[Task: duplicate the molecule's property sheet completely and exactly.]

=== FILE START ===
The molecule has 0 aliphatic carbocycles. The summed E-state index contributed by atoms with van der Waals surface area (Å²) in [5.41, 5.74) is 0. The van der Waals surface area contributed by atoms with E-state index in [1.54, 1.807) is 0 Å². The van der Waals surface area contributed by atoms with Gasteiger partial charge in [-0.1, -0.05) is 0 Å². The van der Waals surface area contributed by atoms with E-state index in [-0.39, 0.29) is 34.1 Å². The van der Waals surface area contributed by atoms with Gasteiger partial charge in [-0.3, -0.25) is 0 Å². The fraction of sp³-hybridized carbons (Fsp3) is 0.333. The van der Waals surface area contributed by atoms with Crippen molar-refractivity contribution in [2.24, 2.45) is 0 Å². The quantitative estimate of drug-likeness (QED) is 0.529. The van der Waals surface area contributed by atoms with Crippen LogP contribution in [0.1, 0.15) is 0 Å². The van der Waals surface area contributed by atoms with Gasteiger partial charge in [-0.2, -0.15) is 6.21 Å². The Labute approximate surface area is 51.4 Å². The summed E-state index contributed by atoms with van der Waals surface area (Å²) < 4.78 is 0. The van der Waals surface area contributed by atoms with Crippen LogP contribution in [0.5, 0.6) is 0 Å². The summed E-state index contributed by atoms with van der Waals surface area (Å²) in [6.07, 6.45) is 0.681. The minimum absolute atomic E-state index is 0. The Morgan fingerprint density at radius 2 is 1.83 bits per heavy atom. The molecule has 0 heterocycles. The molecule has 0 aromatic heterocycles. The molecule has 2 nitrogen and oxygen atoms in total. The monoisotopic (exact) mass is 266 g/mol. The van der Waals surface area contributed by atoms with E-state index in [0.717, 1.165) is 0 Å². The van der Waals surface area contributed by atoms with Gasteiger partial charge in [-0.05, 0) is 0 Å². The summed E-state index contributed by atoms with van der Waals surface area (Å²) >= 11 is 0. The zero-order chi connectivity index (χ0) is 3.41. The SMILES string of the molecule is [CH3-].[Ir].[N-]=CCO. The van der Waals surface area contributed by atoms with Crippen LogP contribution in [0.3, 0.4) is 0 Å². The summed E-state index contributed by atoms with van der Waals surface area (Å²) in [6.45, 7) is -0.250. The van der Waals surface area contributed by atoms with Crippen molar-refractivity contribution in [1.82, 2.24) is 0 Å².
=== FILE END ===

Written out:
The molecule has 0 aliphatic carbocycles. The summed E-state index contributed by atoms with van der Waals surface area (Å²) in [5.41, 5.74) is 0. The van der Waals surface area contributed by atoms with E-state index in [1.54, 1.807) is 0 Å². The van der Waals surface area contributed by atoms with Gasteiger partial charge in [-0.1, -0.05) is 0 Å². The van der Waals surface area contributed by atoms with E-state index in [-0.39, 0.29) is 34.1 Å². The van der Waals surface area contributed by atoms with Gasteiger partial charge in [-0.3, -0.25) is 0 Å². The fraction of sp³-hybridized carbons (Fsp3) is 0.333. The van der Waals surface area contributed by atoms with Crippen molar-refractivity contribution in [2.24, 2.45) is 0 Å². The quantitative estimate of drug-likeness (QED) is 0.529. The van der Waals surface area contributed by atoms with Crippen LogP contribution in [0.1, 0.15) is 0 Å². The van der Waals surface area contributed by atoms with Gasteiger partial charge in [-0.2, -0.15) is 6.21 Å². The Labute approximate surface area is 51.4 Å². The summed E-state index contributed by atoms with van der Waals surface area (Å²) < 4.78 is 0. The van der Waals surface area contributed by atoms with Crippen LogP contribution in [0.5, 0.6) is 0 Å². The summed E-state index contributed by atoms with van der Waals surface area (Å²) in [6.07, 6.45) is 0.681. The minimum absolute atomic E-state index is 0. The Morgan fingerprint density at radius 2 is 1.83 bits per heavy atom. The molecule has 0 heterocycles. The molecule has 0 aromatic heterocycles. The molecule has 2 nitrogen and oxygen atoms in total. The monoisotopic (exact) mass is 266 g/mol. The van der Waals surface area contributed by atoms with E-state index in [0.717, 1.165) is 0 Å². The van der Waals surface area contributed by atoms with Gasteiger partial charge in [-0.05, 0) is 0 Å². The summed E-state index contributed by atoms with van der Waals surface area (Å²) >= 11 is 0. The zero-order chi connectivity index (χ0) is 3.41. The SMILES string of the molecule is [CH3-].[Ir].[N-]=CCO. The van der Waals surface area contributed by atoms with Crippen LogP contribution in [0.3, 0.4) is 0 Å². The summed E-state index contributed by atoms with van der Waals surface area (Å²) in [6.45, 7) is -0.250. The van der Waals surface area contributed by atoms with Crippen molar-refractivity contribution in [1.82, 2.24) is 0 Å².